Fixing The Dollar And Trade With Japan
Regarding "Advice to Japan: Start importing more" (Editorials, Apr. 24), do you honestly believe the Japanese would buy many of Detroit's cars, given a choice? Even Americans were deserting them in droves before Japan was forced to accept "voluntary quotas."
Can you name one First World country that prefers U.S. cars over their own? Demonizing Japan won't cure the dollar disease when U.S. national debt as a percentage of gross domestic product has doubled in the past 15 years and seems destined to double once more by the turn of the century.
America's dollar crisis is neither a yen crisis nor a mark crisis nor an import crisis. It's a deficit crisis. Unless the U.S. halts its de facto devaluation of the greenback, it won't long be the key global reserve currency. Many Asian central banks are already converting some dollar reserves to yen. How long before the rest of the world does the same?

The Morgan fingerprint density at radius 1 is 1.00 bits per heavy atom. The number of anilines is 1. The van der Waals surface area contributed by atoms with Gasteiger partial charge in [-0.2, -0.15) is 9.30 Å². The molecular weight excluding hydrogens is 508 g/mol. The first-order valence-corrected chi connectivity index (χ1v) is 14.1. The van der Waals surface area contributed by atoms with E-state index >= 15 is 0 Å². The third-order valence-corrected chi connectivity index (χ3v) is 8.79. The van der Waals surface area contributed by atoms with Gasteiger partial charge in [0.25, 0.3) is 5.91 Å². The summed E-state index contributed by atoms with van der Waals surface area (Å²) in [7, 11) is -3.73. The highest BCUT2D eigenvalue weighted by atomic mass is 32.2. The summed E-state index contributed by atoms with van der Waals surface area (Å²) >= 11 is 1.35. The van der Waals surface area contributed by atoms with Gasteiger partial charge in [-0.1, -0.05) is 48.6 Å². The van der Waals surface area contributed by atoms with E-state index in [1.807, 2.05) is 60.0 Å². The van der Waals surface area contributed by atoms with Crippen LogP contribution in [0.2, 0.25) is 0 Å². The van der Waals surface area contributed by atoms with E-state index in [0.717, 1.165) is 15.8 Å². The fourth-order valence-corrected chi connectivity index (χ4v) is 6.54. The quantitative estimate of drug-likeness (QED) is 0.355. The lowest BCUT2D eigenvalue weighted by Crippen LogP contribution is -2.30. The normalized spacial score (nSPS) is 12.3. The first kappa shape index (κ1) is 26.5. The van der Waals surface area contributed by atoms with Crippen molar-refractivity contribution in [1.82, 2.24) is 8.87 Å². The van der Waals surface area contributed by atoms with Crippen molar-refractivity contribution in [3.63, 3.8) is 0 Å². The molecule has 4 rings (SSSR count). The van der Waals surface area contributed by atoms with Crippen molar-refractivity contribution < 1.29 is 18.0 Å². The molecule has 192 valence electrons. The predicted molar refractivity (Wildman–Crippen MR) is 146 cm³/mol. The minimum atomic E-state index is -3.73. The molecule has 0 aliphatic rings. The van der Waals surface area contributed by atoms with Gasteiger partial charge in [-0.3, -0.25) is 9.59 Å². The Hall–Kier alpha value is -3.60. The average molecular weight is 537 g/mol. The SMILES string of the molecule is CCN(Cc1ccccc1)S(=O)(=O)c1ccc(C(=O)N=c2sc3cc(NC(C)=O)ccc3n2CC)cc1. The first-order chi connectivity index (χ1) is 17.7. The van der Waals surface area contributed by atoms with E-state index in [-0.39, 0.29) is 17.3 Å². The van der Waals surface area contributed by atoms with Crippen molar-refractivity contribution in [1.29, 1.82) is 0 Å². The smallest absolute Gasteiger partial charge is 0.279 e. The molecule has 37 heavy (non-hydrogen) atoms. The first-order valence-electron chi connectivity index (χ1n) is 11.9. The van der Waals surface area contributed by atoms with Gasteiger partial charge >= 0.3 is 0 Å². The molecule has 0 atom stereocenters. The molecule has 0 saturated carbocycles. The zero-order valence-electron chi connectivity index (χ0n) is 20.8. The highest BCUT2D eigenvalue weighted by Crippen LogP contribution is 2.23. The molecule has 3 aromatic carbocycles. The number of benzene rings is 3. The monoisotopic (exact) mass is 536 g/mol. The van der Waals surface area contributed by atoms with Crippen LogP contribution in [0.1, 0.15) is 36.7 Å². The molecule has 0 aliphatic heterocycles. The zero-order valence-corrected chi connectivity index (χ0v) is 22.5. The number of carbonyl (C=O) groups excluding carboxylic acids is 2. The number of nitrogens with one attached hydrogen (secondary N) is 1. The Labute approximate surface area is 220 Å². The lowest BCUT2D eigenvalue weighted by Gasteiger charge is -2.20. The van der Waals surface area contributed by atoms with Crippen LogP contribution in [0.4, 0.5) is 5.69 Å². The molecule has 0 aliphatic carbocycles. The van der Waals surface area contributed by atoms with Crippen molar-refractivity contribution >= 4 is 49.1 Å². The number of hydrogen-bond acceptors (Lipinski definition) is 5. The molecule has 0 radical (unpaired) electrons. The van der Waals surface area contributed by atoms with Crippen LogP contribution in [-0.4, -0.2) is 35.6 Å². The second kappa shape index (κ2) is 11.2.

Wow! The solution to the chronic U.S.-Japan trade imbalance is autos. Since two-thirds of the trade deficit is in cars and parts, you argue that it's time to make the Japanese buy more American-made cars and parts.
Decades of politely "jawboning" Japan to open its markets simply hasn't worked. While continuing an open-market policy with the vast majority of our trading partners who play fair, it's time to show the Japanese that we're serious. Let's put a blanket tariff of 1% on all Japanese imports and an additional 1% each six months until the trade between the two nations is roughly in balance.
To continue reading this article you must be a Bloomberg Professional Service Subscriber.
If you believe that you may have received this message in error please let us know.